It’s important mothers are prepared. Not paranoid that tragedies are right around the corner every day, but prepared for what may come. Here are some things to do when the power goes out.
A few weeks ago a big storm came here in Florida.
Around 7:00 pm, bedtime for all my little ones, the winds were howling, it was raining cats and dogs and then – you guessed it – the power went out.
To our shock and horror we realized… we only had about 3 candles. And they were more for looks than for function.
We had no matches.
We had no batteries.
And we had one self-powered flashlight.
We were basically horrified at our lack of preparation. The kids are all used to going to bed with nightlights and white noise so, without them, it was a ruckus. We wanted to put candles in their rooms, but couldn’t trust they wouldn’t touch them. In the middle of this situation we realized we were not prepared.
Not even close.
The lights didn’t come back on until morning, and all night long I thought about how we needed to get ready in case this happened again.
What Every Mother Needs Handy When the Power Goes Out
So here are some things to keep in mind or remember in case of power outages in your area. If the power goes out in the evening, particularly if it’s city wide due to major weather, you may be without power for hours or even until morning. It’s important to be prepared in the event this happens and you are taking care of little ones.
If it’s dark, you need light. If you have toddlers or preschoolers, you won’t want to put candles in their room within arms reach. Why? Well… because kids want to play with flames. The End. In fact, our kids wanted their own little lights in bed, which we didn’t have.
By the next day, we had these battery operated light switches on hand for the future. They can be used without electricity and provide an extremely large amount of light for their size. You can keep these in a basket or container put away for just this type of situation.
Batteries and Chargers
Batteries are a must. You will use them for your flashlights, radios, and various other things while the power is out. Stock up on AAA and AA batteries at least. Make sure you separate (or throw away) old batteries so you don’t waste time when the power is out trying which ones have juice left.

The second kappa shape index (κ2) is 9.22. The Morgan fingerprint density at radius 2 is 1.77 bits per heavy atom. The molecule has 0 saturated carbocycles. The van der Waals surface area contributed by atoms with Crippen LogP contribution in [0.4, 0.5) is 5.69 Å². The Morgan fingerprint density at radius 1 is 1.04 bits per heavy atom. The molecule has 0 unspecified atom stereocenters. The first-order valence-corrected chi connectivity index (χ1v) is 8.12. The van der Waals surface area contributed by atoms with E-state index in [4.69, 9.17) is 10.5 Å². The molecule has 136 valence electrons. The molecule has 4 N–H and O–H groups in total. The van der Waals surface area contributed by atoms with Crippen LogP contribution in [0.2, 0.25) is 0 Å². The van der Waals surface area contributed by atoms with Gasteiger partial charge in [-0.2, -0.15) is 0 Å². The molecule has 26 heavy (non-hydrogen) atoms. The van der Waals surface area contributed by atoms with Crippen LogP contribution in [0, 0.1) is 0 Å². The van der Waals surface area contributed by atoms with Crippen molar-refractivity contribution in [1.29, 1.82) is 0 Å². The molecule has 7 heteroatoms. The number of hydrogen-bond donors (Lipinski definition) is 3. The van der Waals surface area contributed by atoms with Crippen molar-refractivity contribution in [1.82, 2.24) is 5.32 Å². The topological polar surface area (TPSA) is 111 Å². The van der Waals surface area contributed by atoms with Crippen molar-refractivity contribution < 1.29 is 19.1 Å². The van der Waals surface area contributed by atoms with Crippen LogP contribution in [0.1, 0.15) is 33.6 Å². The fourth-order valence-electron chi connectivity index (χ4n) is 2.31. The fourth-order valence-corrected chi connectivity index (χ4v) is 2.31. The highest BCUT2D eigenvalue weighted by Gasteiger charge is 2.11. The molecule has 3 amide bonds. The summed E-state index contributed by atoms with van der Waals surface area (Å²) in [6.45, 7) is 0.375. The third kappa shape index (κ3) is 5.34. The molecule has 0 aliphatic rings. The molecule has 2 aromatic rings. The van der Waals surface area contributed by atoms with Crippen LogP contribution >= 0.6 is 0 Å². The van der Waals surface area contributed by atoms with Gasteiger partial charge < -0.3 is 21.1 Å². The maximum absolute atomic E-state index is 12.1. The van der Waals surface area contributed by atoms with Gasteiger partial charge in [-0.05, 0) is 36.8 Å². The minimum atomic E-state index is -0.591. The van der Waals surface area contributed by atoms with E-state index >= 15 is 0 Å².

Additionally, it’s a good idea to have some self-powered flashlights or radios around. These work well in your car in case you break down also. Self-powered flashlights are ones that work after you crank them for a certain amount of time. This means you can continually generate power to the flashlight with your own effort. This does get tedious after a while, but they are the most dependable in the long run.
If you have car inverters, you can use them to charge things as well. While you won’t want to leave your car running for hours, you can charge your phone.
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Pallets, Books, and Soft Toys
Children want to be near you when the power is out. Use this as an opportunity to play games together, read books, or even tell stories. Kids like to be near their parents if the house is pitch black. Have extra blankets on hand (in case it’s winter) and make a cozy area in your room or a common room so everyone is together.
Candles and Matches and Glowsticks
In addition to self-powering flashlights and battery operated lights, good old fashioned candles and matches are a must. You may run out of batteries and your arm may get tired of priming, but big fat candles last a long time. Remember to set them on something like a dinner plate (to prevent wax melting or a fire starting) and out of reach of small children.
Your kids will love any excuse for a glow stick party (ours pictured here) so go to the dollar store and stock up on a lot of glow sticks to help pass the time in the event of an outage. This’ll help keep the kids distracted and having fun instead of worrying about the thunder and darkness.
Pantry Snacks, Food, and Bottled Water
If the power is out for a while, you don’t want to open and close your fridge or freezer multiple times. They are made to last for hours without power running, but every time you open the door and close it you decrease the time it’ll keep your food good. If you have a deep freeze with a lot of things in it, you certainly don’t want to take that risk.
Have bottled water, snacks, and pantry type food on hand to get you through the hours without power.
“We believe that electricity exists, because the electric company keeps sending us bills for it, but we cannot figure out how it travels inside wires.” Dave Barry